I really appreciate the idea behind Elegantology and their bravery in always experimenting with different dishes and menu. The overall dinner experience was very good, and while a couple dishes did not wow, they were mostly excellent, and most importantly, provide diners a different and unique gastronomic experience.
It was a wonderful night overall and I’m grateful for this opportunity.
35 Level G2, Publika,
Solaris Dutamas, Kuala Lumpur
Tel: 03-6206 5577
GPS: 3.170961, 101.665721
For those who loves dimsum and enjoys buffet at the same time, I’m sure it must have crossed your mind that someone should really come up with buffet style dimsum.
Well, Dorsett Grand Subang (formerly Sheraton) does just that, on every Sunday and Public Holiday, you can get eat-all-you-can dimsum brunch at The Emperor Chinese Restaurant. We had the luxury of sampling the spread at this five star hotel recently.
Emperor Chinese Restaurant, Dorsett Grand Subang
Dorsett is located just behind Sime Darby Medical Centre, accessible via Federal Highway, and while traffic can get a bit ugly during rush hours, you shouldn’t expect any trouble during Sunday/Public Holiday brunch hours.
Interior decoration isn’t the most modern nor overly antiquated, tables and chairs are nice and comfortable, but I’m not too into those carpet on the floor.
Anyway, lets talk about the food instead.
our dimsum spread, of course to be shared
For RM 60++ per person (RM 30++ if you’re over 60, or between 5-12; 5 below eats free), the spread is certainly commendable. There are over a dozen different types of steamed dimsum for your choosing.
The usual suspects are all available, har kau, siu mai, fish ball, phoenix’s claws, ribs, char siu pau, shrimp chee cheong fun, pan fried vegetable pau, steamed chicken wings, and various other types of dumplings too.
This is a pork free establishment, but I must say that the chefs did a fine job in preserving the essence of dimsum taste despite not using pork. The major ingredients here are prawns, chicken, and in a few dishes, beef.
deep fried items, soup, desserts, and more
If deep fried items is what you crave, they have deep fried prawn rolls with cheese (yes they ooze out!), yam puff with BBQ chicken (instead of pork), sui kok, shrimp dumpling, egg tart (super soft), baked century egg with pickled ginger in pastry, and sesame balls. There is also a decent selection of desserts as well, these include peanut soup, cakes, mango pudding, herbal jelly (my favorite), and Chinese pan-cake.
the wu kok, or yam pastry, turned out to be pretty good despite having chicken and yam as the substitute to the traditionally pork and yam filling.
bean curd, oyster, brocolli, prawns, deep fried fish, noodle
Those who want a bit of a departure to dim sum can opt for main dishes as well. While the exact dishes may vary from week to week, there’ll usually be noodle, poultry, meat, bean curd, vegetables, and at least two seafood dishes. I only tried the broccoli and bean curd this session, and was not disappointed.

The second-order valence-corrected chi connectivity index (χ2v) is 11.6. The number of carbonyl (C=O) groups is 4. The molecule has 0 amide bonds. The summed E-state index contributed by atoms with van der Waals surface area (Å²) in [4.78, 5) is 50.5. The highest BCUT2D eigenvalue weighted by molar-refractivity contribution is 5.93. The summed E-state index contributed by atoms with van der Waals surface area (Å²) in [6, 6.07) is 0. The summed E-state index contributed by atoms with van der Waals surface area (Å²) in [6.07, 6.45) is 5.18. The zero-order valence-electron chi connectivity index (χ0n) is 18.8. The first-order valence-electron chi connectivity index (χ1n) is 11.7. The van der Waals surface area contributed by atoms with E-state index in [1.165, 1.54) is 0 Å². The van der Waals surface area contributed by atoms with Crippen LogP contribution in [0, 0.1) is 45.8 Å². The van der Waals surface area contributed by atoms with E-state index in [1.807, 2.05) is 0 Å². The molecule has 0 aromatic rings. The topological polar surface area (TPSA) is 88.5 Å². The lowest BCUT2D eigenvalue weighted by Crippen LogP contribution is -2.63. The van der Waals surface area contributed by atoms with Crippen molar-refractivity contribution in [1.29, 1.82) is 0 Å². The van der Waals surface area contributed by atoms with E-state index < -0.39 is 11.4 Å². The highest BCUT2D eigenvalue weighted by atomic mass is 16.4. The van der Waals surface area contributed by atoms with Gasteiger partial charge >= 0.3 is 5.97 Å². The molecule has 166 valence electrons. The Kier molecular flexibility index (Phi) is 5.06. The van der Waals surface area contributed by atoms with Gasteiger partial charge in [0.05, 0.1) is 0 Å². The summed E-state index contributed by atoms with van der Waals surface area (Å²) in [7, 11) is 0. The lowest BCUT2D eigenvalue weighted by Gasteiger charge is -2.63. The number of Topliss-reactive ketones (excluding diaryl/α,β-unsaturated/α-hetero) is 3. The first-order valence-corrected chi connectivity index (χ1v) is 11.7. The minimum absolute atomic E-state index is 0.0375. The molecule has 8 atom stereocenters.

wantan soup, fried pau, yong tau foo, chicken charsiu pau
Last but not least, there’s also a “live action” barbecue stall stationed within the restaurant where you can get roast duck, roast chicken, and chicken chasiu, all served with traditional condiments. The roast duck wasn’t exactly the standard you’ll find at places such as Loong Foong or Sunrise, but they are more than decent.
KY, Haze, Umei, Josen, Derek, Chris, & Elaine at Dorsett Grand Subang
For those who have a healthy appetite and long for a slow and sumptuous dimsum dinner on a lazy Sunday morning, The Emporer at Dorsett Grand Subang certainly won’t be a disappointment. I think it is also a very good location if you have guests who prefer a pork free meal. RM 60++ is pretty fair for what you get.
Furthermore, for those with kids, there’s a sort of “day care” activities going on right outside the restaurant, with clown and such to keep your kids entertained while you attack the buffet line.
Dorsett Grand Subang
47500 Subang Jaya, Selangor
GPS: 3.079211, 101.595999
Tel: 03-5031 6060 ext 1954
Hours: Sundays & Public Holidays 10 am – 2:30 pm
The name Kampachi is not foreign to fans of Japanese cuisine in Malaysia, especially to those who gravitates towards the higher end establishments. Starting as restaurants within Equatorial hotels, the Kampachi brand now spread outside from its confine and can be found at several other locations.
The latest branch being at Plaza 33 in Petaling Jaya, and we were lucky enough to to sample the food and drinks at this fine restaurant a couple weeks ago in a private food review session with a few other like minded bloggers.
Kampachi at Jaya 33, check out the sake ball
Right by the side of the restaurant main door hung a ball of something that can be easily assumed as a hive of geometrically evolved species of bee, but is in fact, a “sake ball”. A ball made of cedar twigs traditionally hung over the door of sake breweries to signify new arrival of (high quality) sake to customers.
Appropriate here as Kampachi prides itself in stocking one of the largest selections of Japanese sake, including some hard to find “cult” sakes from exceptional breweries that are made available in Malaysia exclusively by Kampachi.
open kitchen concept, with plenty of wine and sake
Kampachi has certainly spent a lot of effort in creating a very striking interior of the 198 person capacity restaurant. A lot of traditional Japanese materials, such Japanese paper, imported floor and wall tiles, and more are applied in a contemporary way to make up a sophisticated and modern look.